My only grievance with the system that I don’t think will waiver over time is the lack of physical buttons or controls for the HVAC system. It’s surely simpler – if a little more cluttered – to have buttons and switches to control the AC system, for example, especially when you’re on the move. It’s one of those situations where you might get used to it the longer you spend with the car, but it seems needlessly complex to me.

The cabin is enormous for this segment. There’s an incredible amount of room thanks to the clever packaging, and the seats are comfortable across the front row and both outboard seats in the second row. Crucially, there is room for five adults if you head off on a fully loaded road trip. And there’s still a massive boot in play as well – 600L with the second row in use. On that subject, the clever nets, mats and storage options in the boot leave you wondering why all manufacturers don’t just follow Skoda’s lead.

There’s the slightest hesitation from the DSG when you step off the throttle in traffic, but it’s by no means a deal-breaker, and this DSG is tuned to be up there with the best we’ve tested. The 2.0-litre feels meaty right up into the outer reaches of the rev range, and it’s willing to work, too, right out to redline without running out of puff.

More than fast enough, then, the RS also sounds tough too, with the exhaust open, a throaty burble delivering just enough hairy chest without an annoying drone. That remains the case even at highway speed, where some systems can get annoying. Not so the RS, and it’s a pleasure to leave in the noisy mode all the time. We certainly did.

Twisty roads are the RS’s friend, with neat steering, beautiful balance, a supple chassis that doesn’t do anything silly, and exceptional body control. The electronic diff comes into play here, but the quality of the balance across the front or rear axle means your comfortable daily driver becomes a more than competent corner carver without any fuss.

The highway is, strangely enough, where the RS comes into its own. You might not expect it to be such a competent long-hauler, but it is. It’s effortless, efficient, comfortable and engaging in just the right amount to make long drives enjoyable.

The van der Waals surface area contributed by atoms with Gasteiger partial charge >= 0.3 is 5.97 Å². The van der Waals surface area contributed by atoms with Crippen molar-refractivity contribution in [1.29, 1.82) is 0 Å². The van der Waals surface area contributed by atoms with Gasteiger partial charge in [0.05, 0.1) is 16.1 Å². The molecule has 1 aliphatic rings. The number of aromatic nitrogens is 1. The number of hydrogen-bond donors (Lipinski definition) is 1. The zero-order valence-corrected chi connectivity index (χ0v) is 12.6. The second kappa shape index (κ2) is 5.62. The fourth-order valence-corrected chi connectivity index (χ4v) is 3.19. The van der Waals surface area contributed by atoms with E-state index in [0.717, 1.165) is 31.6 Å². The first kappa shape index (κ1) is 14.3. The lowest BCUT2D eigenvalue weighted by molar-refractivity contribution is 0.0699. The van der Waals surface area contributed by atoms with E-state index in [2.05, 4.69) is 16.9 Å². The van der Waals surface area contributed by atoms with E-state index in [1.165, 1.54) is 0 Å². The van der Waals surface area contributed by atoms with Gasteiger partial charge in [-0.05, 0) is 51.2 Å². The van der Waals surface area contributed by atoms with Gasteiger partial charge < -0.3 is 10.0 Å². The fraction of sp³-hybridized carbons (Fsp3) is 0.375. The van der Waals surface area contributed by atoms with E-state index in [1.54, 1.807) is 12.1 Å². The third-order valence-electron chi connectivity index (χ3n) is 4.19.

Despite running 19s and 40-series tyres, our Octavia was at all times comfortable and wafted along in Comfort mode without the road beneath taking away from the insulated feel inside the cabin. Wind noise wasn’t a factor either on our test. We noticed some tyre and road noise on coarse-chip sections of freeway, which would get annoying on longer runs, but it’s a factor with most modern cars and broad, low-profile rubber.

The Octavia gets a full suite of active safety gear, as you’d expect at this level, and is covered by a solid Skoda Australia warranty that runs for five years/unlimited kilometres.

To say the Octavia RS isn’t as engaging at nine-tenths as some other offerings isn’t really fair, because it isn’t meant to be. It’s meant to handle the daily grind, with a fair dob of fun thrown in, and that’s exactly what it does. It’s a properly enjoyable car at the pricepoint, too, and that needs to be taken into account whenever you’re assessing the RS.

What it can do for the price is noteworthy. The quality that is inbuilt and the standard features list just adds to the appeal. This is a fantastic sedan or wagon, and it’s one you should consider if you’re shopping for a useful daily driver that feels huge in the cabin, but isn’t huge in the metal.

Skoda continues to deliver to a promise of clever, well-engineered vehicles that do exactly what the potential buyer wants. The 2021 Skoda Octavia RS is the latest in a long line, and it’s a rewarding drive.